Sparkling Chair by Marcel Wanders for Magis


Milan 2010: at the Salone Internazionale del Mobile this week Dutch designer Marcel Wanders presents a chair made by the same blow-moulding technique used to manufacture water bottles.

Called Sparkling chair, the product is made of transparent plastic for Italian manufacturers Magis.

After the moulding process, the hollow spaces are filled with high pressure air to strengthen the design.

See all our stories about Milan 2010 in our special category.

The following information is from the designer:


It has been prophesized, “Mankind will find its future floating on the breath of little children.” They will blow air into the world like the world breathes life into the living. They will celebrate their birthdays with insatiable only children can. They will fill their lungs with the most precious of all elements, air, and instead of blowing out their candles, they will exhale with mechanical force filling a form with their breath – freezing it in weightlessness.
One day we will be able to understand and use all powers this planet gives to us. We will understand what the true nature of nature is. We will find the beauty in the seemingly contradictory nature of the elements. We will see the softness of iron, the lightness of stone, the power and strength of air.
I give you Sparkling as a name, not to make a reference to sparkling waters, nor sparkling sunrays on your skin, I name you Sparkling because inside you there is a little star, a little large light, a glow in the dark, a direction and a destination, for us to follow.

Product Information
The Sparkling Chair is made out of PET and produced using the same blow molding technique commonly used for bottles of water. After blow molding the legs and seat, the hollow space is filled with high pressure air which creates very strong and structural components.
With this technique the plastic usage is minimal and the total weight of the chair is only around 1kg. Finally the legs are screwed onto the shell. It’s as easy as drinking a glass of water.

ITEM: Magis Sparkling
COLOUR: Transparent Green
Designer & Year of Design: Marcel Wanders, 2010
Manufacturer/Producer: Magis
WIDTH: 42.3 cm
HEIGHT: 77.6 cm
DEPTH: 49.0 cm

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Posted on Sunday April 18th 2010 at 5:03 am by Catherine Warmann. Copyright policy | Comments policy

  • Rikard

    I like the chair, but WTF is with the bizarre statement? Does anyone else want to see what the “softness of iron, the lightness of stone” do to the skull of the douche who wrote that?

  • Mook

    Man, the descriptive text he is using just gets more cringe worthy. After the Monsters chairs i thought it couldn’t get much worse, but this is just silly now.

  • Vincent#1

    I disliked the design, I only read it because it was a Marce Wanders design.
    But when I read about the production process and about the fact it keeps on standing because of high pressure air it gained my attention.

    Now i htink it rather nice, but I’m still more fond of more ellegance.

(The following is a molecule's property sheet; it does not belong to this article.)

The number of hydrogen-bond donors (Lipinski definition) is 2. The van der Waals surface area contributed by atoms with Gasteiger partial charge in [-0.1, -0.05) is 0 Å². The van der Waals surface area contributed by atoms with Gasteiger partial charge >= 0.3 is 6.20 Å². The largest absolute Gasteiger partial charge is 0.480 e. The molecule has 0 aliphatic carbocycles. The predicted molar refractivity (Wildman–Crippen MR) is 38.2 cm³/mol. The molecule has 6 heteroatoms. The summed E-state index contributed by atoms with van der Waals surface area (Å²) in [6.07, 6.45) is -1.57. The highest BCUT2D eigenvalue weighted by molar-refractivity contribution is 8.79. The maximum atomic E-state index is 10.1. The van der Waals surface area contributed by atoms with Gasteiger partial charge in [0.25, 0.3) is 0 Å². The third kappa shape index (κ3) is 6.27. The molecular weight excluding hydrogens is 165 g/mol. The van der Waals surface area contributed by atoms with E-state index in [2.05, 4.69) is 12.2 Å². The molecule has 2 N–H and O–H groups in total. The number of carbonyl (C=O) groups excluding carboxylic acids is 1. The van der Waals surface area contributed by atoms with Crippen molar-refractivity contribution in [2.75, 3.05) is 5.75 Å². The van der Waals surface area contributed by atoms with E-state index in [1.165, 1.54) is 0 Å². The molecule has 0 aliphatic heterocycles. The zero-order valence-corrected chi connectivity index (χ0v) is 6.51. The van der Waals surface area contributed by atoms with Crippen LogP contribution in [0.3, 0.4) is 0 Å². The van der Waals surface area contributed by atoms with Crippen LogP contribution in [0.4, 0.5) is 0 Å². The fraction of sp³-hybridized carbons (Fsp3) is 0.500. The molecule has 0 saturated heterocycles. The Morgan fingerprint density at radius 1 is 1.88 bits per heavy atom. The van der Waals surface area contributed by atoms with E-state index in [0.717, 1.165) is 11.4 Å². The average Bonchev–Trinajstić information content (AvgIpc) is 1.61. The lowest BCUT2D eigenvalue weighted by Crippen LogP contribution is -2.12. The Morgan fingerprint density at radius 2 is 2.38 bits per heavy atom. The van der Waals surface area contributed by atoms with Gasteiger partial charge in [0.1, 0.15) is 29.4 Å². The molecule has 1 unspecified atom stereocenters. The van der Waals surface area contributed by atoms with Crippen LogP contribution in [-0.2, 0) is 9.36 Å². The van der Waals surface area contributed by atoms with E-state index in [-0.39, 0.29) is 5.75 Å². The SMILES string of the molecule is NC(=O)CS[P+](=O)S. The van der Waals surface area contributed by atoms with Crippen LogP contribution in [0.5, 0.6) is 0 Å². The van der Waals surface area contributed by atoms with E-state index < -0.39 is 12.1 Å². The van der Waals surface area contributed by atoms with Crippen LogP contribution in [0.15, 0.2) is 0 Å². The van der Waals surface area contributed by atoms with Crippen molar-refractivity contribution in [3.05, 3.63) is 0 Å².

• modular

    Probably the worst object by Wanders of the last 10 years.

  • We need photos of a regular, average person sitting on the chair

  • Anton

    Whether you like the design or not, it’s a great piece demonstrating the manufacturing technology. Gas filled injection moulded parts are quite common but the quality of finish on this blow moulded one looks pretty slick.

  • PC

    Mankind will find it’s future floating on mountains of plastic bottles and there will be no children left to breathe the polluted air from all those oil-based plastic factories. 16,000 children stop breathing every day while the world produces 200 billion plastic water bottles every year. Do we really need another plastic chair to remind us of those facts?
    Marcel, your statement is a drivel and your product is unsustainable, unnecessary and quite frankly ugly.

  • Xit

    Nice technique & references, sadly a nasty design, those legs with the bottle details are very tacky.

  • Interesting production process! Not sure that weight of only 1kg is good thing.. I would like to know the thickness of PET

  • Pony the Trap

    The following information should have been written by the designer:

    I made another chair. Out of plastic.
    As I didn’t want to draw attention to the fact that it is just another chair made from a diminishing material, our PR took some Ketamine and wrote some codswallop.

  • davide

    i like the chair and i liked the presentation they set up in via Savona even more. Dezeen people you should add some pics of it, it’s worth

  • Bassie

    It looks like a blub on dildo’s!

  • Prof Z.

    Davide and Alex are right , you need more pics and technical details to show the Marcel’s (patented ?)genius and the evolution of his territory of design between parents table and monster chairs for Moooi and sparking pet chair for Magis….

  • Rotten

    Davide is right! The chair showed in Savona was more bottle-like, less clear and flashy with a water label sticked on it. Also like what I saw much better than these images!

  • Anyone have the inside track on the wall thicknesses on that thing?

    Usually you see blow molded stuff pretty thin, but that’s gotta have some structure to it (even with the compressed air)

  • Exxtremitie

    It is truly baffling why this product would be made of PET and not recycled PET! If it is recycled, we want to know that!

  • Xin

    So, no one noticed these are renderings. The finishing on the actual chair is like matte…

  • bee bee

    this chair would satisfy 5 people in one sitting